Hurricane-force winds and torrential rains battered Europe on Friday, killing at least six people, flooding thousands of homes and hampering rail, road and water traffic.
Winds of nearly 125 mph and flooding caused chaos in Germany, France, Britain, Portugal, Belgium, Austria, the Netherlands and the Czech Republic, with barge traffic halted on key rivers and toppled trees blocking roads and rail lines.
There were also widespread power outages from the storms, which refocused attention on the odd weather in Europe this winter that has left parts of the Alps without snow because of unseasonably warm temperatures while leaving northern Europe shivering from a cold snap not experienced for decades.
Germany's Itz River flooded parts of the town of Coburg in Bavaria, and the Moselle River submerged the town of Zell, about 70 miles west of Frankfurt.
Divers and a police helicopter were searching an area near the Luxembourg border for a 71-year-old man whose car was found abandoned near an overflowing Moselle tributary.
A 13-year-old boy was killed and his father seriously injured when a tree crashed onto their car near Stuttgart. An 18-year-old was killed when his car flipped over on an icy road near Hamburg.
In Romania, floods caused by melting snow killed three people and destroyed hundreds of homes.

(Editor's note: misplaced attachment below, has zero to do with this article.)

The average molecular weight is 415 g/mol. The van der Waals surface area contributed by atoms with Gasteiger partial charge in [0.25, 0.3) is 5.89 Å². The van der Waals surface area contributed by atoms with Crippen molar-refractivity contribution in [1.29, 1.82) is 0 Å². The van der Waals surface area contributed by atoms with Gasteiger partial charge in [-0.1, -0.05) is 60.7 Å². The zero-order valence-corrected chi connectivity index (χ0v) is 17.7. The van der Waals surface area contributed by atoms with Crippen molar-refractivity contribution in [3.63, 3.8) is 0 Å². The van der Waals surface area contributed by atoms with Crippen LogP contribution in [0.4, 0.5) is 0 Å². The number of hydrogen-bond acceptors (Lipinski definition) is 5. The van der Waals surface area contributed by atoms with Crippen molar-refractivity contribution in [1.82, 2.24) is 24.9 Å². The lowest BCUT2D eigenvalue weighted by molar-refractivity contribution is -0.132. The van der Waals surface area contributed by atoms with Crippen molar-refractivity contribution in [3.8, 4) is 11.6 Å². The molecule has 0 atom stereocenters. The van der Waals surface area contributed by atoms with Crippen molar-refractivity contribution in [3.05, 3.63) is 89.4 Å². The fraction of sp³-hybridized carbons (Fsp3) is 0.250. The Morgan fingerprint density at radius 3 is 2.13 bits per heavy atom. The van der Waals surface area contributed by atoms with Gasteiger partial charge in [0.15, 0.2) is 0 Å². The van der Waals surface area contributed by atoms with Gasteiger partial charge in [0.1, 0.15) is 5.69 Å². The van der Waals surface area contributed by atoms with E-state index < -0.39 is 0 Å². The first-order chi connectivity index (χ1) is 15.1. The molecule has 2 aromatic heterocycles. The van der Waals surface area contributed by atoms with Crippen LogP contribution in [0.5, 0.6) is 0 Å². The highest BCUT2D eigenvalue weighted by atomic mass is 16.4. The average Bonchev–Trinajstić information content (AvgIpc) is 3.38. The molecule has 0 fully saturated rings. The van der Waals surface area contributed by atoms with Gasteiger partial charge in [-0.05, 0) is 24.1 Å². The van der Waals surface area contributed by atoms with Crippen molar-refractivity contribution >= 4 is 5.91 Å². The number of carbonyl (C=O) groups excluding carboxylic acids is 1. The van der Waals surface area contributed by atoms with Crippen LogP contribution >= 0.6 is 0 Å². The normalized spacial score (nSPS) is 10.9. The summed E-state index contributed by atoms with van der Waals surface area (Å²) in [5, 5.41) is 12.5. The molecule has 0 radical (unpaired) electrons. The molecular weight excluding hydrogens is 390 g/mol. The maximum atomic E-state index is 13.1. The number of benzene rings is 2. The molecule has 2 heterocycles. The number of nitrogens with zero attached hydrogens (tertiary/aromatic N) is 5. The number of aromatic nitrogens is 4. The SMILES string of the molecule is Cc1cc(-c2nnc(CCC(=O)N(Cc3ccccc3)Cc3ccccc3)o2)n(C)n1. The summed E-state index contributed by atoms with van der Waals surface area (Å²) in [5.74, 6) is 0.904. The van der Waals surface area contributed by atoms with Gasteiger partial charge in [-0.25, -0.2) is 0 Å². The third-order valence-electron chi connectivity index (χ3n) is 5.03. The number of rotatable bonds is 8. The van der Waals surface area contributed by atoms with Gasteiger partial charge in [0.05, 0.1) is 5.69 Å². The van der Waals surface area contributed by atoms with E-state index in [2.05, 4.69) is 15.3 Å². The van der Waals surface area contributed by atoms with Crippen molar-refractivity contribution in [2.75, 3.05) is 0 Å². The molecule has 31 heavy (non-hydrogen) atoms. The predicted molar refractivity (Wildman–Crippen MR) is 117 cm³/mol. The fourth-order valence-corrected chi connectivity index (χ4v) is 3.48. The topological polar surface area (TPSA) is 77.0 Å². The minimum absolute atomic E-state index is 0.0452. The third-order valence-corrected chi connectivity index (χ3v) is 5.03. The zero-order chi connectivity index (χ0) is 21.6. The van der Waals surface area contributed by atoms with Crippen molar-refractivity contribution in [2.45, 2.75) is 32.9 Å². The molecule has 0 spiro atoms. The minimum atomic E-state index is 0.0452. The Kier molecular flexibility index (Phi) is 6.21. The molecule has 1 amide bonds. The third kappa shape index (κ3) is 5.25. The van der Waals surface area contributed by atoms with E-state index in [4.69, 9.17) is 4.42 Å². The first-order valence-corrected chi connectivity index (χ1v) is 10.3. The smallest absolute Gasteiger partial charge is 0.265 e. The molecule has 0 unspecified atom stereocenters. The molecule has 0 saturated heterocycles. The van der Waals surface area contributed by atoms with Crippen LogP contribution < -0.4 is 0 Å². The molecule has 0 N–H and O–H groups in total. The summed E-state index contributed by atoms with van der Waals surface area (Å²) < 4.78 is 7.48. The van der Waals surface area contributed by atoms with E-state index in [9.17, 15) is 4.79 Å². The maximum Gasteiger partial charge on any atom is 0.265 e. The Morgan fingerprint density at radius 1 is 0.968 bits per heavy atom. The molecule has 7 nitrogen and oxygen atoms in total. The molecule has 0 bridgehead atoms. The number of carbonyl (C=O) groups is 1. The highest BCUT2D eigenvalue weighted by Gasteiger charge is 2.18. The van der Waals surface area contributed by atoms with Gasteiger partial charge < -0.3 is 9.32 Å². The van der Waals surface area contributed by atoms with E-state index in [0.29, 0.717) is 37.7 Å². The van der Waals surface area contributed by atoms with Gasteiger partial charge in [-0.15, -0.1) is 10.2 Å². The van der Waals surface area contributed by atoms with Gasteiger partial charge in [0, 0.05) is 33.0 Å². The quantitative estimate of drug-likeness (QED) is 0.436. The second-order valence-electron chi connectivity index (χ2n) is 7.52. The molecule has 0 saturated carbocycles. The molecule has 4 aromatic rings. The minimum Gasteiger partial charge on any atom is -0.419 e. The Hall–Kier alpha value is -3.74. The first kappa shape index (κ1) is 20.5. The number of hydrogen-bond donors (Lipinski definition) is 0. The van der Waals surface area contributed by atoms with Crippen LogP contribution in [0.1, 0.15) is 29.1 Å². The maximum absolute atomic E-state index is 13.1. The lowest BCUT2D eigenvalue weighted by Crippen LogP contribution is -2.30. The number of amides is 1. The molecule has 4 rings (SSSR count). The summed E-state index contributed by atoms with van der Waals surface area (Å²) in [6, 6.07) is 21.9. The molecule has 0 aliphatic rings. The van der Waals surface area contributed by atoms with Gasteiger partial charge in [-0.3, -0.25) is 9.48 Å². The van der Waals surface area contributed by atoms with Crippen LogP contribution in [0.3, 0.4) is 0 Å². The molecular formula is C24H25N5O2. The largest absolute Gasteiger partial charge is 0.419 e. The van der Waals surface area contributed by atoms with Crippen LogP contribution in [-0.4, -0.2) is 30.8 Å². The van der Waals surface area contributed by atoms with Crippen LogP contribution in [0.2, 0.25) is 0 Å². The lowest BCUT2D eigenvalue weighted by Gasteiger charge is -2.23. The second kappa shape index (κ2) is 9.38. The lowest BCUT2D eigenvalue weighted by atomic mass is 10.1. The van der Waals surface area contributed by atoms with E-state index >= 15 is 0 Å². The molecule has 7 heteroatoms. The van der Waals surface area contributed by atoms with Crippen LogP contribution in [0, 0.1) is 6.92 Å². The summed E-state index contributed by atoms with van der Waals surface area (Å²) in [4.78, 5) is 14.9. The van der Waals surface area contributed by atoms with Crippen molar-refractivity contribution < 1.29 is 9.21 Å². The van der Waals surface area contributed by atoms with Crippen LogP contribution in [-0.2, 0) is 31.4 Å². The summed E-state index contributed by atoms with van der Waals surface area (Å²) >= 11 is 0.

In France, a disabled man drowned Thursday in the village of Oches after falling into a flooded ditch, the local government said.
Two weeks of rain left hundreds of homes in Belgium inundated, cutting off a dozen villages around the Meuse River and prompting authorities to put the army on alert.
Rescuers in Portugal were searching for a car that reportedly fell into the Douro River after a road collapsed because of heavy rain.
In the Czech Republic, water from rain and melting snow raised river levels, flooding fields and roads.
Winds in parts of southern Germany and Switzerland caused widespread damage.
Gales swept France on Thursday, felling electricity pylons across the country. About 10,000 people remained without power Friday.
In Switzerland, wind toppled the Christmas tree in Basel onto nearby tram lines. Officials in the capital, Bern, estimated the damage to buildings in the city at $2.9 million.